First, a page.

The Cananefates, or Canninefates, Caninefates, or Canenefatae, meaning "leek masters", were a Germanic tribe, who lived in the Rhine delta, in western Batavia (later Betuwe), in the Roman province of Germania Inferior (now in the Dutch province of South Holland), before and during the Roman conquest.
Apparently, the name had its origins in the Cananefates living on sandy soils that were considered excellent for growing Alliums such as leeks and onions.
At the beginning of the Batavian rebellion under Gaius Julius Civilis in the year 69, the Batavians sent envoys to the Canninefates to urge a common policy. "This is a tribe," says Tacitus (Histories Book iv) "which inhabits part of the island, and closely resembles the Batavians in their origins, languages, and in their courageous character, but is inferior in numbers." This would imply a similar descent as the Batavians from the Chatti. In the failed uprising that followed, the Canninefates were led by their chieftain Brinno, the son of a chief who had faced down Caligula. The capital of the civitas of the Cananefates was Forum Hadriani, modern Voorburg.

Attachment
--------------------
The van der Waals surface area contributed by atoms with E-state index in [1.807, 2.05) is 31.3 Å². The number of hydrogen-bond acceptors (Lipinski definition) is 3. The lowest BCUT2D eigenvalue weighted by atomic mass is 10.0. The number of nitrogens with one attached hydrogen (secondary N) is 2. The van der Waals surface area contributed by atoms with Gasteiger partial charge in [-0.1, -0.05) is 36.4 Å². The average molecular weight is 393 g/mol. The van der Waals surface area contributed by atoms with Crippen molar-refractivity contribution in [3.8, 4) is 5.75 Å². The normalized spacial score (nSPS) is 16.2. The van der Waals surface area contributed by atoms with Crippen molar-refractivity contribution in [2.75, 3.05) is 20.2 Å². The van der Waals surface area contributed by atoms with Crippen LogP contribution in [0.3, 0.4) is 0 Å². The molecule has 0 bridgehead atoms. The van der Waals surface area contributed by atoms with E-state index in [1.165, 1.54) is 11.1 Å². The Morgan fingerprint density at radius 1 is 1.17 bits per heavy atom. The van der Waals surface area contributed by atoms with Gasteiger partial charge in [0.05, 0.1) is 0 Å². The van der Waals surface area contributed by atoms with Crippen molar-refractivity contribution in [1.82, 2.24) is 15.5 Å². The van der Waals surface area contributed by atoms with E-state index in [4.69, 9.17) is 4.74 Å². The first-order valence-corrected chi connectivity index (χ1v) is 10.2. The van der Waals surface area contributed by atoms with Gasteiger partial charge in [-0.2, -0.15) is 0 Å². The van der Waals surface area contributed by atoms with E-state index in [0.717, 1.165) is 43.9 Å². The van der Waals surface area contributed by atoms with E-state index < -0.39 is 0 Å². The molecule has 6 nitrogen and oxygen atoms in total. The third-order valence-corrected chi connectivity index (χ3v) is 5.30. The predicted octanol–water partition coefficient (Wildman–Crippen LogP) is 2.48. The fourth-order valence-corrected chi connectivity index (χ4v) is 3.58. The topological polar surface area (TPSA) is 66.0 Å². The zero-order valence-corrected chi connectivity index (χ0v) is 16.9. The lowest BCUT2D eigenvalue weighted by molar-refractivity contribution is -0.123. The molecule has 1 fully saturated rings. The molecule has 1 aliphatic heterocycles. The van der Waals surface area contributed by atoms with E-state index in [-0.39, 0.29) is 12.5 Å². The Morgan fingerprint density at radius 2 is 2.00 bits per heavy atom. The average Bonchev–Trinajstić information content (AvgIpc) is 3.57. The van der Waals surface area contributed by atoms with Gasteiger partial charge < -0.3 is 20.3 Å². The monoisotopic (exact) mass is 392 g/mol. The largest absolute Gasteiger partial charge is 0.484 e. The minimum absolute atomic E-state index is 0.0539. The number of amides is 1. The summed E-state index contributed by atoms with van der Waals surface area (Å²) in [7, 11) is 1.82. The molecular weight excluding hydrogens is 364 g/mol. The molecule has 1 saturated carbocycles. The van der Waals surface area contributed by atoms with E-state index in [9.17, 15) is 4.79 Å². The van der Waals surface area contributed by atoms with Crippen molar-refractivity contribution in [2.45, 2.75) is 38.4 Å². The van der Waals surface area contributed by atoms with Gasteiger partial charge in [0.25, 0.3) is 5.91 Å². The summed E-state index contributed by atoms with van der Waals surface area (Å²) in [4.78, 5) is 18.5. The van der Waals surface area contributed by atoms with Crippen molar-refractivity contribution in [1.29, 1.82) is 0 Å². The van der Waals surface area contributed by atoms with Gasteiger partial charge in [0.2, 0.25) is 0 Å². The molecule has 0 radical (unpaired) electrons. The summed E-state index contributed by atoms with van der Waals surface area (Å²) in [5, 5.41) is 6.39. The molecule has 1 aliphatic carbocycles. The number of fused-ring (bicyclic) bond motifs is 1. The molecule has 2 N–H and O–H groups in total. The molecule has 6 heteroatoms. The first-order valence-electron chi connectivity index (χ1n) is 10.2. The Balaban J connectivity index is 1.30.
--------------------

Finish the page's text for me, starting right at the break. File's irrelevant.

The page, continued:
In modern times, the region Kennemerland is said to derive from the name of the Cananefates.